weather icon Partly Cloudy

Tea party has been GOP’s savior, not albatross

The Republican Empire, led by Lord McConnell and Darth Boehner, isn’t taking primary challenges by tea party insurgents lying down, and an all-out intra-GOP war is breaking out.

The Wall Street Journal reported recently that Senate Minority Leader Mitch McConnell has been pressuring business interests to get off the sidelines and start backing Republican incumbents who are being challenged by conservative candidates in next year’s GOP primaries. Meanwhile, in the House, “Speaker John Boehner also has moved to undermine the power of the tea party.”

McConnell, R-Ky., is especially putting the strong arm on defense contractors, but “the effort to beat back challenges from the right goes beyond the defense industry,” the paper notes. “The U.S. Chamber of Commerce and other business groups have been stepping in to help business-friendly Republicans aligned with the GOP leadership,” a sign that corporate interests are worried that “tea party-aligned candidates might try to eliminate tax breaks and spending favored by business.”

Yes, we can’t have Republicans opposing corporate welfare and crony capitalism now, can we?

Just to remind everyone: The tea party movement didn’t begin with the election of Barack Obama in 2008. That’s just when it was unofficially nicknamed after Rick Santelli’s famous rant in February 2009 about the government’s plan to refinance mortgages.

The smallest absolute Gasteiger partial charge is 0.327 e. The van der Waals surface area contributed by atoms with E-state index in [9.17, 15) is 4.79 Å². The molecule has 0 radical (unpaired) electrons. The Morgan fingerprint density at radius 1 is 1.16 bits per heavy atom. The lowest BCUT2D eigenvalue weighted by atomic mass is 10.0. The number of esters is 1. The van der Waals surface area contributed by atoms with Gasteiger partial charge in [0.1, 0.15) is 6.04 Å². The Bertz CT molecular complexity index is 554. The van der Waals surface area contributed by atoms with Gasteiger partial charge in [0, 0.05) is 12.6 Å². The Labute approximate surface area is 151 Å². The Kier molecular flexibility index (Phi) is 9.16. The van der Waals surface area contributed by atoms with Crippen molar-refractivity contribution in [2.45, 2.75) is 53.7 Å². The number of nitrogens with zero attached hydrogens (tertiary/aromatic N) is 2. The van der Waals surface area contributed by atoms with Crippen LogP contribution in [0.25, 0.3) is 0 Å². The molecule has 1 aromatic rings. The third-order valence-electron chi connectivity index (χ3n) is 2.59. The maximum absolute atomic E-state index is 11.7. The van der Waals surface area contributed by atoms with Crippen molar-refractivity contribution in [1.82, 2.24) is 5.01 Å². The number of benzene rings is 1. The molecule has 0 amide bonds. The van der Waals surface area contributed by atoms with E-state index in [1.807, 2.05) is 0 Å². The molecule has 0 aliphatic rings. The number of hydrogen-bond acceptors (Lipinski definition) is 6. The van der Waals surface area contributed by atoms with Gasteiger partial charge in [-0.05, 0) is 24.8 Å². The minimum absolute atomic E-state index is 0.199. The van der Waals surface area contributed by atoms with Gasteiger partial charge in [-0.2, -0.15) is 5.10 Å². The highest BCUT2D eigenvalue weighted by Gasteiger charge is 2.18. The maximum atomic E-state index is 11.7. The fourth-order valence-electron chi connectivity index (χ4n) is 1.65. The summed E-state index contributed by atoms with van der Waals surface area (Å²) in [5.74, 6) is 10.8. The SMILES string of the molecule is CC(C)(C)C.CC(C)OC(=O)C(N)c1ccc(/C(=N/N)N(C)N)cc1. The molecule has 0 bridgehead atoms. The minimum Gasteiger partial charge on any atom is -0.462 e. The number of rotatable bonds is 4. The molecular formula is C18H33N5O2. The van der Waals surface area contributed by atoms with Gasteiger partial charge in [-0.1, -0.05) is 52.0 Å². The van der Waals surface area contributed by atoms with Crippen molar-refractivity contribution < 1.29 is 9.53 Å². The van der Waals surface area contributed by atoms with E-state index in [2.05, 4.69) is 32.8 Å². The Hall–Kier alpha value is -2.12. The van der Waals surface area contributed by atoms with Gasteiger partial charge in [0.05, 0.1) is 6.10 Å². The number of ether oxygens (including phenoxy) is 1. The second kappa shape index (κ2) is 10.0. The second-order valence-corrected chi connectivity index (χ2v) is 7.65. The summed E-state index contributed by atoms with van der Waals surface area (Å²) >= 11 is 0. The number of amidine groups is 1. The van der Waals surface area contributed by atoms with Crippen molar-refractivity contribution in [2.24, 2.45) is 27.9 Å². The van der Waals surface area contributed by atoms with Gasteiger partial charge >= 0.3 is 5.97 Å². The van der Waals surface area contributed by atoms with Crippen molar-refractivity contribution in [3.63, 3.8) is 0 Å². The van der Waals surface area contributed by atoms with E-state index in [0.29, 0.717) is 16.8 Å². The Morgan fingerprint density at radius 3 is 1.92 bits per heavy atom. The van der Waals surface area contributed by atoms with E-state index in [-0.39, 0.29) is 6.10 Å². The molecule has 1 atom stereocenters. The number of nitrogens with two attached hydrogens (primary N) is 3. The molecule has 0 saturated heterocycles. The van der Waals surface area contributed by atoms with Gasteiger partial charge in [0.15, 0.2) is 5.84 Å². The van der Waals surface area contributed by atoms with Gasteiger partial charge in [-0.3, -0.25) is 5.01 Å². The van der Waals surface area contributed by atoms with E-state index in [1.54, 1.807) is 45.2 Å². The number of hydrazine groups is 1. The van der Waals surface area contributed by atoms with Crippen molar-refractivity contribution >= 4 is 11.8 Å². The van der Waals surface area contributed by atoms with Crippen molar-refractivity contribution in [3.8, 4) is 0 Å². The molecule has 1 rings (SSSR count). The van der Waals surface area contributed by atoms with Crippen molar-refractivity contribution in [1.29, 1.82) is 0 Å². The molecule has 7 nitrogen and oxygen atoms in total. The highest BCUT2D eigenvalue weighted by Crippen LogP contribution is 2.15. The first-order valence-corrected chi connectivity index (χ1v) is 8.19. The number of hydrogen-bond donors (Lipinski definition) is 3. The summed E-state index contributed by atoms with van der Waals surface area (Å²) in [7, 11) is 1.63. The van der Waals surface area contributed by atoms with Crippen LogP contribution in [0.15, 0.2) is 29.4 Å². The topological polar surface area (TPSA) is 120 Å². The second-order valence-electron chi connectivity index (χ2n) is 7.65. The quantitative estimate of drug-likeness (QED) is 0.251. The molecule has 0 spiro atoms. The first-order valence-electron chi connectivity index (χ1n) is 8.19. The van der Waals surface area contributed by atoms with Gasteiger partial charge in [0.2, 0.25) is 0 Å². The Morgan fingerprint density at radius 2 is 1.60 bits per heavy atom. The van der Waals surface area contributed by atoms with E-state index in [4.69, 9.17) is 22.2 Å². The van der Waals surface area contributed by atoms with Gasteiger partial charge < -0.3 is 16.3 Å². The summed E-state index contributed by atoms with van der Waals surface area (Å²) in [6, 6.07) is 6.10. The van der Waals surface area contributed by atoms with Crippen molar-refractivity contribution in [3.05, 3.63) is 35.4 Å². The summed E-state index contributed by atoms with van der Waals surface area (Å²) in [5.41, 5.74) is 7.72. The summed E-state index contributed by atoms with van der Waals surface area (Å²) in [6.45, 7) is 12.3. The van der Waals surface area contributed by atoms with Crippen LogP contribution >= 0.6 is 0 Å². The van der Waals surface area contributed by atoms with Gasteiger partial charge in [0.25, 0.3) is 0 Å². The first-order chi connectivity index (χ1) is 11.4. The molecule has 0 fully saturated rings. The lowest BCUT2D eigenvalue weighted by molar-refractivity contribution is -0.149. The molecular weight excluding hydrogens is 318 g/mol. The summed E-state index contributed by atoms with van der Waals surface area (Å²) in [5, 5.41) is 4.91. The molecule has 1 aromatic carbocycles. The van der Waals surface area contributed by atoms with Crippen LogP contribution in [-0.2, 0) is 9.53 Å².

No, the tea party movement actually began to evolve in 2006, after Republicans failed to live up to their fiscal conservative promises — remember the bridge to nowhere? — despite winning the White House, the Senate and the House of Representatives in 2004.

Conservative anger with congressional Republicans resulted in the GOP losing control of the House and the Senate in 2006, as conservatives stayed home or voted for third-party candidates.

The electoral carnage continued in 2008, with Republicans — who apparently didn’t learn their lesson in 2006 — losing eight seats in the U.S. Senate.

Oh, and by the way, do you remember who was in charge of the National Republican Senatorial Committee’s campaign operations and political debacle that cycle? It was Nevada’s own former Sen. John Ensign and his stand-for-nothing strategist, Mike Slanker, who is now running Gov. Brian Sandoval’s stand-for-nothing re-election campaign.

Fortunately for the nation, the tea party movement, augmented by Rep. Ron Paul, R-Texas, and his emerging liberty movement, became fully engaged in the 2010 cycle and returned Republicans to the majority in the House, and held it in 2012.

So regardless of what establishment Republicans and the media tell you, the tea party movement hasn’t hurt the GOP, it saved the GOP.

And one last reminder: Republicans blew the opportunity to beat Obama in 2012 despite all manner of White House failures during four years’ time. Now ask yourself: Was the GOP presidential nominee a tea party Republican or an establishment Republican?

’Nuff said.

Chuck Muth is president of Citizen Outreach, a conservative grass roots advocacy organization. He can be reached at www.muthstruths.com.